Recent Interesting Science Articles (January 2018)

A fairly mixed bag of stuff to kick off the first month.

  • First, here’s an article about how flying in airplanes exposes humans to more ionizing radiation than working in a nuclear reactor. This means that aircrews are at significant risk as their annual exposure is estimated at 3 millisieverts while nuclear industry bodies recommend that the general public should be exposed to less than 1 millisievert a year.
  • Then there’s this very cool paper about how there could be more water on Mars than expected, trapped in the form of ice beneath the surface. Data from spacecraft were used to analyzed areas where erosion had occurred, finding eight locations where there is ice layer of more than 100 meters thick as shallow as only one or two meters beneath the surface.
  • Also very cool is this article how research into how even plants are affected by anaesthetic drugs. They specifically targeted plants that are known for being capable of movement such as Venus flytraps and the creeping herb that folds inwards when touched. Using a variety of anaesthetics, applied either to the roots or added to the air as appropriate, they found that in all cases the plants temporarily became still and unresponsive just as animals would. The hope is that this will help scientists understand exactly how it is that this class of drugs causes unconsciousness, about which we still know surprisingly little. On a philosophical level, it also raises the question of just how conscious plants can be.
  • A couple of articles from The Economist next. The first of these examines how humans usually have abstract descriptions for colors but not for odors. The research takes place in Malaysia where a local tribe known as the Jahai are the exception to the norm, having a vocabulary that is capable of describing odors in the abstract. The article also presents evidence that the inability of most humans to describe odors is not due to innate language ability or biology but due to lifestyle, with hunter gatherers having more need for a rich language to describe odors than farmers.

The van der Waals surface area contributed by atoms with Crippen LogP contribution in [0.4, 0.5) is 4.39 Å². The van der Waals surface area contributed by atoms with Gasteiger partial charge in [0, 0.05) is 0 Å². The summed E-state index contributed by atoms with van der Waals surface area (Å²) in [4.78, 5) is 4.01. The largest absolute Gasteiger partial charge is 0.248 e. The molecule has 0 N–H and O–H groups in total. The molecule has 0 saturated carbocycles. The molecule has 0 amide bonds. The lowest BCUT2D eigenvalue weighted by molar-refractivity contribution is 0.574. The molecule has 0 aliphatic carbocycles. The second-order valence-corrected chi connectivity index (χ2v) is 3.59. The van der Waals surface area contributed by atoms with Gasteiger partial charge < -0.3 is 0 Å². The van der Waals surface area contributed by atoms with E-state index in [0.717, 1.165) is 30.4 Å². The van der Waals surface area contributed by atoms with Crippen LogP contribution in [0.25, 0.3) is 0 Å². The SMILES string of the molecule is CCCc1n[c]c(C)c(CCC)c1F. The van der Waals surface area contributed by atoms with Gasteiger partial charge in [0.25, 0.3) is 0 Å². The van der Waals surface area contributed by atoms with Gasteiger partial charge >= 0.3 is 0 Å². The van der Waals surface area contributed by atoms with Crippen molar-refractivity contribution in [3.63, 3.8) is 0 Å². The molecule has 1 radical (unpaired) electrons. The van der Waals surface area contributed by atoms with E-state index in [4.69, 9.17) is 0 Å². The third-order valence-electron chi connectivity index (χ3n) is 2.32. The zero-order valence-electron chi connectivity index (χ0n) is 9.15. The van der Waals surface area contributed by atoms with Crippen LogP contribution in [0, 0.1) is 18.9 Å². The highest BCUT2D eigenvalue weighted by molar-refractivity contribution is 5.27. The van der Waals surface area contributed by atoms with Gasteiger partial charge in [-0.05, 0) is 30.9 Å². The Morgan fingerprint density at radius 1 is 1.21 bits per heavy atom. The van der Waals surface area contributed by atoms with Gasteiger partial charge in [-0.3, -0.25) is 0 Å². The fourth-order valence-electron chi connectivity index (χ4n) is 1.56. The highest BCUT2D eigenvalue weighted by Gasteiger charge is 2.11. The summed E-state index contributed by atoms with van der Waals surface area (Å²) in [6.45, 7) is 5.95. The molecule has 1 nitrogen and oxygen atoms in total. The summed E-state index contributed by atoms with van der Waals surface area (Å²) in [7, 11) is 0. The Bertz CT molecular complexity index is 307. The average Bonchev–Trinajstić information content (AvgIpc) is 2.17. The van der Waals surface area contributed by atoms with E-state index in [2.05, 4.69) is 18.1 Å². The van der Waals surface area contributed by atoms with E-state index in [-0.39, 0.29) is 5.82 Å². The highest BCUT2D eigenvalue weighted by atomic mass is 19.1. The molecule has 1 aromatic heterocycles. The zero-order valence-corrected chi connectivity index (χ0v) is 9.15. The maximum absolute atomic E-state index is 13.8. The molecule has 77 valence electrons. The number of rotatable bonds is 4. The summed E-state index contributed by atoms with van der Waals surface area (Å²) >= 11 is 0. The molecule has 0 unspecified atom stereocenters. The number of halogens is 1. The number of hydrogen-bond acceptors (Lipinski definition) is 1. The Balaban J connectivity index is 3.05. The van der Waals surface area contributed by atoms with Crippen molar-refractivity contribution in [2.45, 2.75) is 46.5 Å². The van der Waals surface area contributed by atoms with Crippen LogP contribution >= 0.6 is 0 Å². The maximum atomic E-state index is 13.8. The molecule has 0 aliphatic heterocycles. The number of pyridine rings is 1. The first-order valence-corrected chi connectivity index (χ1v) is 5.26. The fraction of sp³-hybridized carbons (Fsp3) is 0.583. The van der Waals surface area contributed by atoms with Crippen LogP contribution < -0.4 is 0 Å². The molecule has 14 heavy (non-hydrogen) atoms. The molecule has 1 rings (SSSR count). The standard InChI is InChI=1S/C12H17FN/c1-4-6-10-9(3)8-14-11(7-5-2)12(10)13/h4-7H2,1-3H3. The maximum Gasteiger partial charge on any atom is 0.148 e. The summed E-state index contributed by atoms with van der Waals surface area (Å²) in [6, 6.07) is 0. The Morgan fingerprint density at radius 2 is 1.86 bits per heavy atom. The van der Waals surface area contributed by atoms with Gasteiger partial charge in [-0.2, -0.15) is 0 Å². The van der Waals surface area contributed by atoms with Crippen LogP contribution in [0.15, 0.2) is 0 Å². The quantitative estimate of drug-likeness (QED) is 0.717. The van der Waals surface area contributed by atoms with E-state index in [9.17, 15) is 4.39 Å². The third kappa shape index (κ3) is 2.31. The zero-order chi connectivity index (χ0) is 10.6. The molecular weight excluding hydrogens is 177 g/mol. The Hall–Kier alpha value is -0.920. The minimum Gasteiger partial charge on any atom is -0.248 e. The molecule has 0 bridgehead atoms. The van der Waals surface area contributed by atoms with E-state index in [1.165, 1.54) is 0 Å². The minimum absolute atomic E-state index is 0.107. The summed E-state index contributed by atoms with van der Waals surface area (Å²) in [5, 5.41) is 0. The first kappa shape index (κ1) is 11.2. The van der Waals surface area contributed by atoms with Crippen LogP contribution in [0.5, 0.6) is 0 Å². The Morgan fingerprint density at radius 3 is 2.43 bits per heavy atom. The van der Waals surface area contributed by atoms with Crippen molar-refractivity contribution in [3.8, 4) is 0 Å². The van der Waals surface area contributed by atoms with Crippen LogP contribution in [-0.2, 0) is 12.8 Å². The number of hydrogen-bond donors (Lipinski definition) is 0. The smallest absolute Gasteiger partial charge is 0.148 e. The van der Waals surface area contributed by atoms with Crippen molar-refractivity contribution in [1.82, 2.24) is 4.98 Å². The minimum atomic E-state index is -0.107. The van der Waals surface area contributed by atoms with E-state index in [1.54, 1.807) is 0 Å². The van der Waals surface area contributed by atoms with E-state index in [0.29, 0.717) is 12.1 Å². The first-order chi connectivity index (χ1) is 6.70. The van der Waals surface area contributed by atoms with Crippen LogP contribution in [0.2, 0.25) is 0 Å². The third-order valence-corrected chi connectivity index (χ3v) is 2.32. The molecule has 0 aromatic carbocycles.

• The next is about economics. It’s about a massive accounting of the long term returns of many different classes of assets. They found, in line with man on the street expectations but contrary to conventional academic thinking, that the best long performing investment is still housing, beating equities which is also more volatile to boot. The finding further reinforces suspicions that capitalism inherently reinforces inequality as the average real rate of return on wealth appears to outstrip GDP growth.
  • Finally here’s one that is just for fun. All of which will have heard of the mistaken missile alert in Hawaii. Of course this makes for a fantastic natural experiment when you think about how the announcement changes human behaviors. A large pornography website Pornhub released data showing that immediately following the sending of the message, traffic on their sites crashed massively by 77%. As residents were informed that it was a mistake however, traffic recovered, spiking to well above normal levels before returning to usual patterns. You can probably imagine for yourself the mindset of the average person when confronted with the news based on this data.

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